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Staff capacity development initiatives that support the well-being of Indigenous children.pdf (909.88 kB)

Staff Capacity Development Initiatives That Support the Well-being of Indigenous Children in Their Transitions to Boarding Schools: A Systematic Scoping Review

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posted on 23.06.2021, 02:15 by Marion Heyeres, J McCalman, R Bainbridge, M Redman-MacLaren
Background: Secondary education for Indigenous children from remote communities requires separation from their communities and families. As these students transition to boarding schools, they face several challenges that are additional to those faced by their non-Indigenous peers. In response, adequate academic and emotional well-being support needs to be provided by school and residential staff. This systematic review reports on international and Australian capacity development initiatives for education and boarding staff that support these students. Methods: Five databases were searched using database-specific search strings, considering peer-reviewed articles and gray literature, published between 2001 and 2016. The resultant publications were screened to identify (a) their nature and quality and (b) their characteristics in terms of aims, strategies, and outputs. Results: Seven hundred thirty-six citations were identified; 51 full text publications met inclusion criteria for assessment. Seven publications were eligible for review. Staff capacity building initiatives encompassed a range of approaches, including training, feedback, reflective practice, mentoring, networking, and supervision. Only one publication focused specifically on the support of education staff, others were centred on improving educational, behavioral, and emotional outcomes for Indigenous boarding school students. All of the research was descriptive, with only two original research publications. Conclusion: Despite a variety of approaches being described in brief, we found no high quality research that focused exclusively on staff capacity building approaches in the Indigenous boarding school context. The few publications available to review were exclusively descriptive in nature, highlighting a clear need for well-executed evaluation research.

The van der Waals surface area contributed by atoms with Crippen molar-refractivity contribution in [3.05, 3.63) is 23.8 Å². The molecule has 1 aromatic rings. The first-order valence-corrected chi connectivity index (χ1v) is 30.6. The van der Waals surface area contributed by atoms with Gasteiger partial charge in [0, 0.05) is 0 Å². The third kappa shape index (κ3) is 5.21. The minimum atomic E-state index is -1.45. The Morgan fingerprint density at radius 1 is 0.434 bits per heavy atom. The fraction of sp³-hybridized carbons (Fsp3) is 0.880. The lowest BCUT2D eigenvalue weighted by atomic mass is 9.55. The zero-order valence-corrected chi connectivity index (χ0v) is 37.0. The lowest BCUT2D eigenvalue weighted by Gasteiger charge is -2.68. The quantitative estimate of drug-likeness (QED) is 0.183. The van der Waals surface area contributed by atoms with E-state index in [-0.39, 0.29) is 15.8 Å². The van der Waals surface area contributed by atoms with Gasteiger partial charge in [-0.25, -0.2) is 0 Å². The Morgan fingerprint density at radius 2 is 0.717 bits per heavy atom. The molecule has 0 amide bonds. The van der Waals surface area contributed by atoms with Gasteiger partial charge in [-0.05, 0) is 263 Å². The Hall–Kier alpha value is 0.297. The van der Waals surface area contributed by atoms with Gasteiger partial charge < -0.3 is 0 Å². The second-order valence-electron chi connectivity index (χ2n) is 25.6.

History

Publication Date

01/01/2017

Journal

Frontiers in Education

Volume

2

Pagination

10p.

Publisher

Frontiers Media S.A.

ISSN

2504-284X

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The Author reserves all moral rights over the deposited text and must be credited if any re-use occurs. Documents deposited in OPAL are the Open Access versions of outputs published elsewhere. Changes resulting from the publishing process may therefore not be reflected in this document. The final published version may be obtained via the publisher’s DOI. Please note that additional copyright and access restrictions may apply to the published version.

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